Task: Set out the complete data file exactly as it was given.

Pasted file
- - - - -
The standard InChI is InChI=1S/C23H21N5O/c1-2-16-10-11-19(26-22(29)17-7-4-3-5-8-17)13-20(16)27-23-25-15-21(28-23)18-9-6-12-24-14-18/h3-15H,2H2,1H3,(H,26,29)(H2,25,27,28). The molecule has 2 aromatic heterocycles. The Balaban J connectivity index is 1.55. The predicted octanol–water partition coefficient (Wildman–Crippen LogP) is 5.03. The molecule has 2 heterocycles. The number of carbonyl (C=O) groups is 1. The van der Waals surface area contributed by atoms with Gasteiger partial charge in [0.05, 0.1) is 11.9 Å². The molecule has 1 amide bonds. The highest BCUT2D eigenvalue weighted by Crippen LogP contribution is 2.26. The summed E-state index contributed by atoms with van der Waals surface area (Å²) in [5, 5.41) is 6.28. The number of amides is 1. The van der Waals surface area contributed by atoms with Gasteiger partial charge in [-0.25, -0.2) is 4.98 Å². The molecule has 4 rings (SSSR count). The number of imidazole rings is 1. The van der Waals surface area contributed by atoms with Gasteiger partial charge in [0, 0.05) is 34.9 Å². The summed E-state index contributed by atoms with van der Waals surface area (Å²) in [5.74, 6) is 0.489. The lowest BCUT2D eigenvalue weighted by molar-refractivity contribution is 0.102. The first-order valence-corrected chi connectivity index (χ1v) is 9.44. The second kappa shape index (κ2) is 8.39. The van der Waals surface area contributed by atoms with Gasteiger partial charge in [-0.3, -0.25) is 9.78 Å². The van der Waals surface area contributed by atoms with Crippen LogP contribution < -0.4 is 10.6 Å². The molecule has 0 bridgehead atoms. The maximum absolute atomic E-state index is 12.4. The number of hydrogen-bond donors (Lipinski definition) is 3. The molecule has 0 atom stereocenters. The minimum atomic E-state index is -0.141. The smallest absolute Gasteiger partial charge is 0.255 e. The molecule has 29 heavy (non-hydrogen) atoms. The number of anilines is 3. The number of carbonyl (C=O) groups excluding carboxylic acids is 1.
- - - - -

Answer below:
The standard InChI is InChI=1S/C23H21N5O/c1-2-16-10-11-19(26-22(29)17-7-4-3-5-8-17)13-20(16)27-23-25-15-21(28-23)18-9-6-12-24-14-18/h3-15H,2H2,1H3,(H,26,29)(H2,25,27,28). The molecule has 2 aromatic heterocycles. The Balaban J connectivity index is 1.55. The predicted octanol–water partition coefficient (Wildman–Crippen LogP) is 5.03. The molecule has 2 heterocycles. The number of carbonyl (C=O) groups is 1. The van der Waals surface area contributed by atoms with Gasteiger partial charge in [0.05, 0.1) is 11.9 Å². The molecule has 1 amide bonds. The highest BCUT2D eigenvalue weighted by Crippen LogP contribution is 2.26. The summed E-state index contributed by atoms with van der Waals surface area (Å²) in [5, 5.41) is 6.28. The number of amides is 1. The van der Waals surface area contributed by atoms with Gasteiger partial charge in [-0.25, -0.2) is 4.98 Å². The molecule has 4 rings (SSSR count). The number of imidazole rings is 1. The van der Waals surface area contributed by atoms with Gasteiger partial charge in [0, 0.05) is 34.9 Å². The summed E-state index contributed by atoms with van der Waals surface area (Å²) in [5.74, 6) is 0.489. The lowest BCUT2D eigenvalue weighted by molar-refractivity contribution is 0.102. The first-order valence-corrected chi connectivity index (χ1v) is 9.44. The second kappa shape index (κ2) is 8.39. The van der Waals surface area contributed by atoms with Gasteiger partial charge in [-0.3, -0.25) is 9.78 Å². The van der Waals surface area contributed by atoms with Crippen LogP contribution < -0.4 is 10.6 Å². The molecule has 0 bridgehead atoms. The maximum absolute atomic E-state index is 12.4. The number of hydrogen-bond donors (Lipinski definition) is 3. The molecule has 0 atom stereocenters. The minimum atomic E-state index is -0.141. The smallest absolute Gasteiger partial charge is 0.255 e. The molecule has 29 heavy (non-hydrogen) atoms. The number of anilines is 3. The number of carbonyl (C=O) groups excluding carboxylic acids is 1.